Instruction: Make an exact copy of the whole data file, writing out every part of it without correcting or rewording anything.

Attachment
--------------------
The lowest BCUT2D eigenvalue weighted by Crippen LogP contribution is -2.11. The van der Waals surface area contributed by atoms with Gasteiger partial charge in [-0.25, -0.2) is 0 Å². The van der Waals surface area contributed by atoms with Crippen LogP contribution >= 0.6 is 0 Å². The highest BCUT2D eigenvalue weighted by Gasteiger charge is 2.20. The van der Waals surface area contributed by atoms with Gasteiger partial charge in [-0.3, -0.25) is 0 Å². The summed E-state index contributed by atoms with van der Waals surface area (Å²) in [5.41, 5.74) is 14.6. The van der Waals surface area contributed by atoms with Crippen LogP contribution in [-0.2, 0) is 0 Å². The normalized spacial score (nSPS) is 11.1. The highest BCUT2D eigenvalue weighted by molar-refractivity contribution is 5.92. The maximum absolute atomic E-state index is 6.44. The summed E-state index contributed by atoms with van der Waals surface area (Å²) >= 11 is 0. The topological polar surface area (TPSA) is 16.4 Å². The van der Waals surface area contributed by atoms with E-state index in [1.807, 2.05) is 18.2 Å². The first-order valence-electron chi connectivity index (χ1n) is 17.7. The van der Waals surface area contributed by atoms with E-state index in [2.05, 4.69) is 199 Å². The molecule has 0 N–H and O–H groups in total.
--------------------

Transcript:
The lowest BCUT2D eigenvalue weighted by Crippen LogP contribution is -2.11. The van der Waals surface area contributed by atoms with Gasteiger partial charge in [-0.25, -0.2) is 0 Å². The van der Waals surface area contributed by atoms with Crippen LogP contribution >= 0.6 is 0 Å². The highest BCUT2D eigenvalue weighted by Gasteiger charge is 2.20. The van der Waals surface area contributed by atoms with Gasteiger partial charge in [-0.3, -0.25) is 0 Å². The summed E-state index contributed by atoms with van der Waals surface area (Å²) in [5.41, 5.74) is 14.6. The van der Waals surface area contributed by atoms with Crippen LogP contribution in [-0.2, 0) is 0 Å². The normalized spacial score (nSPS) is 11.1. The highest BCUT2D eigenvalue weighted by molar-refractivity contribution is 5.92. The maximum absolute atomic E-state index is 6.44. The summed E-state index contributed by atoms with van der Waals surface area (Å²) >= 11 is 0. The topological polar surface area (TPSA) is 16.4 Å². The van der Waals surface area contributed by atoms with E-state index in [1.807, 2.05) is 18.2 Å². The first-order valence-electron chi connectivity index (χ1n) is 17.7. The van der Waals surface area contributed by atoms with E-state index in [2.05, 4.69) is 199 Å². The molecule has 0 N–H and O–H groups in total.